I was asked to review a new book by Packt Publishing called Test-Driven Python Development. I was really excited because it combined two of my three favorite programming topics that I can’t seem to stop reading about: Python and TDD/Unit Testing.
The book has many editing mistakes, but does a great, in-depth job of explaining TDD and good testing in Python.
The first thing I noticed about this book was the size of its font. In my kindle app, even with the text display size turned all the way down, I couldn’t get 80 characters across the screen, even in landscape. I submitted a complaint and they’re supposedly looking at it.
The opening chapters were a great, quick introduction to TDD. They may go a little bit fast for a pure beginner, but I doubt it. Unfortunately, the book went quickly from TDD to simply being about unit testing, showing the tests after the “production” code. The author stated that putting the tests later would make everything easier to understand. I disagree, and I feel like it hurts his point a lit, even with him assuring the reader that he wrote the tests first.
But, he still did a good job of getting across what he needed to.
As I said, the font is too big. Also, Packt Publishing didn’t do the best job editing the book.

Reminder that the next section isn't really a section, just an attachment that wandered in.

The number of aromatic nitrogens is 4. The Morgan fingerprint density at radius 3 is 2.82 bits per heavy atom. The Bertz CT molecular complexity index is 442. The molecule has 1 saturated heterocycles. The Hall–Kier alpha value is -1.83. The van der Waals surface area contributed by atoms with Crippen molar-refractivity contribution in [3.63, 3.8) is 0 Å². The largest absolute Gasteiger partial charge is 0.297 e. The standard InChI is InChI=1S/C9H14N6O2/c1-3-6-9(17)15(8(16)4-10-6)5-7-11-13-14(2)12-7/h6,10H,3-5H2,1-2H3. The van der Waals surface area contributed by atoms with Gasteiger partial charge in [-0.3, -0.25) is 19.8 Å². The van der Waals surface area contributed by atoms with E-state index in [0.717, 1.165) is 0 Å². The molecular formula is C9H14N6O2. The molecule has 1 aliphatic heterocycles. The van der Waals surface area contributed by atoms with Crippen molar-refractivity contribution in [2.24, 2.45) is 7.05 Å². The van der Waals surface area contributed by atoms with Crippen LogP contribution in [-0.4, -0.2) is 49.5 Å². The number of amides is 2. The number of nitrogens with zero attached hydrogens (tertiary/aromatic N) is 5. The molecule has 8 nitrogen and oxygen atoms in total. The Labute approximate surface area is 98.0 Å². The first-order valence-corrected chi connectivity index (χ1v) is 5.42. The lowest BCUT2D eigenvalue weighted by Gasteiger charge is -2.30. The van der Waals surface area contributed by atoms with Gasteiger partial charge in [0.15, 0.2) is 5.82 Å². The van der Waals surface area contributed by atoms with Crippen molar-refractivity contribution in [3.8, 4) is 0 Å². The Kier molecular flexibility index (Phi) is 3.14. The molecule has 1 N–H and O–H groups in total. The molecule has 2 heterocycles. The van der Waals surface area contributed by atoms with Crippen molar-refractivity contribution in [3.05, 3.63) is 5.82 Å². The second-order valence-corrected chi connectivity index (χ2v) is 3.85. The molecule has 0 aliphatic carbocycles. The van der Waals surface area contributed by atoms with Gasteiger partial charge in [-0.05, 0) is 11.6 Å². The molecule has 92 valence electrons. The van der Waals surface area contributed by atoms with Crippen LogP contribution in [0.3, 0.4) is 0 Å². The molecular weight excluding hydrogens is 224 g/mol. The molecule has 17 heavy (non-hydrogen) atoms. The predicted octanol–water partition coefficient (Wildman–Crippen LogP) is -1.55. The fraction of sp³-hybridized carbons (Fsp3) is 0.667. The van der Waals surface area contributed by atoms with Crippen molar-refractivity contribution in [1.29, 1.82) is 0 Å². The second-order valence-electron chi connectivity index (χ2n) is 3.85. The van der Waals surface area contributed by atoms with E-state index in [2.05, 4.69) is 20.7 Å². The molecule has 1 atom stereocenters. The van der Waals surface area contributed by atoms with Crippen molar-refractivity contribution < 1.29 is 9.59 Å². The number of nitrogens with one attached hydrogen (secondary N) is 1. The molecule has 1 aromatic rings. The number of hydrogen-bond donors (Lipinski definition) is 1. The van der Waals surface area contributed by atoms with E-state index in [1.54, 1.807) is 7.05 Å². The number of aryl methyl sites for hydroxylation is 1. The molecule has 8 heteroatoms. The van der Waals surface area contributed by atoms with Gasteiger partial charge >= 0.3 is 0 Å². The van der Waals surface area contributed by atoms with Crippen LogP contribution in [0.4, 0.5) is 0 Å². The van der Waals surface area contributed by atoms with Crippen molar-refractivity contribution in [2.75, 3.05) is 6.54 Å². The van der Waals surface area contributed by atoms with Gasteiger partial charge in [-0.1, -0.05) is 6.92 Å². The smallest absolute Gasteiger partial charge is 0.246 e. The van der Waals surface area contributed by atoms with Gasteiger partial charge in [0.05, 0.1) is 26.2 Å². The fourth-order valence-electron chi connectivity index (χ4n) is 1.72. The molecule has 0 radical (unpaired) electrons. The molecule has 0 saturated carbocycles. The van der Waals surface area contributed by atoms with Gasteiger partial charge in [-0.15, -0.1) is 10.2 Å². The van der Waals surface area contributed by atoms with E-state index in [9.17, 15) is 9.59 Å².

There are quite a few (not a LOT, but enough to be a pretty annoying to a guy like me) mistakes of all kinds. Missing words, code mistakes, typos, etc.
And, again, I didn’t like the switch away from tests before code in the book.
The book is great at introducing TDD and unit testing in python, then really digging into the more advanced stuff, eventually getting into working with legacy code, test suite maintenance, moving beyond the unittest module to nose2, and some other tools such as PyHamcrest, Trial, and Py.test.
This is the first thing I’ve read that explains Python’s built-in mocking framework very well. Most others seemed to assume that you had a basic understanding of how it worked. I’m actually looking forward to using Mock sometimes.
Overall, I really enjoyed the pacing. It doesn’t repeat too much and doesn’t move too quickly.
It’s actually a great book, really just needing better editors and smaller font. The shift away from showing tests first bugs me, but it largely is overshadowed by the fact that the author really knows a lot about what he’s writing.